using one of my handy sculpting tools (a case of about 10 small tools with different points on each one) i scratched out the negative space in the railings around both floors of the house, as well as the holes between the stair railings. i filled these scraped places with dark wax, wiped it off the positive areas, and burned it in, not enough to where the scraped places became level with the built-up places. that would be to moltenify the wax, and it would have meant the colors would have runned and flowed. i’m at the point where i don’t want that. this was one of those points where it becomes obvious that the drawing is wrong. the tilt of each floor is off just enough to make me nauseous. i corrected the roofline a couple of times, and corrected the second floor line as well, and it finally got to the point where i was just getting a crick in my neck from looking at it. this involved scraping away the excess or carving out space for the negative space, depending on whether the original line was too low or high as a perspective line, and filling it with either sky, white, or shadow, depending. when i was done fucking with the railings i saw that i was going to have to restate both the white walls and the shadows and edges one more time.
there’s lots of work still left in it, and today’s session was very frustrating, because i’m going thru a hate the painting phase. it’s the middle phase of a painting, when things are horribly ugly and you don’t want to go on. i must have cleaned seven things today, trying to avoid the ugliness. but at 8-10 feet it starts to look not so bad, and so i’ll finish it.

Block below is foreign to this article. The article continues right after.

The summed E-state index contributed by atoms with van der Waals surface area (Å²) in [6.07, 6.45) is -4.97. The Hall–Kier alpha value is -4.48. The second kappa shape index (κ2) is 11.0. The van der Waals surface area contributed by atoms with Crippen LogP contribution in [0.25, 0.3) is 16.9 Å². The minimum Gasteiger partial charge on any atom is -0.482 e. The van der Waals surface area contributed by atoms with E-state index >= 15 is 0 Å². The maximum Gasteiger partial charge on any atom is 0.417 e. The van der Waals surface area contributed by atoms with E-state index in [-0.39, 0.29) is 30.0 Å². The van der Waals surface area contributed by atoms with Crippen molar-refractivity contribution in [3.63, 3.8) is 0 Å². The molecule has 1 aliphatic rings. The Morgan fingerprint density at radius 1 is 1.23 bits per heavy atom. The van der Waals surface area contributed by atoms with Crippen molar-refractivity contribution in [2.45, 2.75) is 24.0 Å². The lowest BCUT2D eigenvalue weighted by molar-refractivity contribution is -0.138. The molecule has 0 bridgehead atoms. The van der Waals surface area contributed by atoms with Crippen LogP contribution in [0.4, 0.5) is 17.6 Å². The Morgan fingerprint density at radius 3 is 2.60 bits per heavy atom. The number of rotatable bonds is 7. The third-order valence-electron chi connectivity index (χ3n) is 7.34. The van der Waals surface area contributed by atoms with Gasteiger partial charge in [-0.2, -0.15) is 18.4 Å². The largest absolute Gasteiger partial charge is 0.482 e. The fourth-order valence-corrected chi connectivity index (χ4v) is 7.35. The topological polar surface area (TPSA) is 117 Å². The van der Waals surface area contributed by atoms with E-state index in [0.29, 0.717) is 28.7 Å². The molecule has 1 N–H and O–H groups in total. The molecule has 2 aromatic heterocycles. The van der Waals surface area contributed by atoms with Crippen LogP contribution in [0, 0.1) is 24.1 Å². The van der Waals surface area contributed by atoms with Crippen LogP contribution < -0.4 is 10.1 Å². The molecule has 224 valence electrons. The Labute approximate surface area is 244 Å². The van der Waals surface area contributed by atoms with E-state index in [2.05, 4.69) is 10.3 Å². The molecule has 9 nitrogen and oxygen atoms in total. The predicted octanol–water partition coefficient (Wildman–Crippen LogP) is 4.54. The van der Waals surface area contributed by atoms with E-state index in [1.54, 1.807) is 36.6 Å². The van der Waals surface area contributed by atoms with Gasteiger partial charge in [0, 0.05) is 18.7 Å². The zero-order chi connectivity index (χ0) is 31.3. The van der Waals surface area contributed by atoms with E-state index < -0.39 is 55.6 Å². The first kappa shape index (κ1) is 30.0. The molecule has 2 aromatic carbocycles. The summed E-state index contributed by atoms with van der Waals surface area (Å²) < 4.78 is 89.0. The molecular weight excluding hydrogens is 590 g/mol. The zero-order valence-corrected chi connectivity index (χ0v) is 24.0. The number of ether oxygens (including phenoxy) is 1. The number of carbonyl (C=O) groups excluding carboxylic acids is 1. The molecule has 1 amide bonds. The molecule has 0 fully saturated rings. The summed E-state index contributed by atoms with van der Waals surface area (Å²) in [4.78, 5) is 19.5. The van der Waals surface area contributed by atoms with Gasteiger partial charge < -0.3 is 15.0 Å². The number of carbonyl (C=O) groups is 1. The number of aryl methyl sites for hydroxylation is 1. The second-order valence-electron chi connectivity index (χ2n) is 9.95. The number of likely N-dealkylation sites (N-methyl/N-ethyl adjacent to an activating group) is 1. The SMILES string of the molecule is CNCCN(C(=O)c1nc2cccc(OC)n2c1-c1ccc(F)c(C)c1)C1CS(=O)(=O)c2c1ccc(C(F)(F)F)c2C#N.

i reinforced the shadows and restated the white today. to do this i had to use 4 pieces of paper to mask off the areas i didn’t want to heat. at this point i’m putting in a color, masking off everything but that color, and then toasting that color only, while everything remains cool and unmelted behind a layer of white shiny paper that bounces all that heat back into the atmosphere. theoretically. what happens when your arm slips and the heatlamp cord bumps into the edge of the paper and it moves? what happens when the melted wax gets underneath the edge of the paper protecting the delicate parts? what happens when the heat lamp momentarily rests on the top of the paper? what happens to the black windows underneath the paper when the white wall next to it is finally melted enough?
all those horrible details you don’t see in the photo above, that’s what. i scraped some of the wandering wax off while it was still cooling down, and i’m going to have to restate the windows (restate, that’s a laugh. how about scrape completely out and redo?)
so today’s work was a series of passes with a single color, followed by careful masking off of the old wax and a careful melting of the new layer just until it began to move, just a little. and then move on to the next area and repeat. this way i did the shadows more solidly and deeper, and the white walls whiter, and a golden sheen on the burnt sienna tiles (which still looks stupid, and i may have to excise some mortar lines into it to stop it looking so fakey).
i’m nothing like thru. i have to do more background, and more road, and restate the windows, and make the grass greener. all this in something like 8×10 inches. i detest putting details into such a small scale.
because it was a new moon today, i found myself hunting for new projects. there’s mom’s quilt. there’s a new unpublished novel idea. i went looking for water reflections to do in encaustic for my next painting, and found reference photos of the stream at sugar hollow in virginia, a river in north georgia stocked with trout, and a canal reflecting buildings in venice. i cleaned up a lot.
and now it’s 4 am again. i’m not up because of anything except i couldn’t sleep. and now jim’s up as well, and he’s put o the coffee, and found a magazine, so i’m going to go sit with him in bed and talk for awhile, after which we’ll both go back to sleep.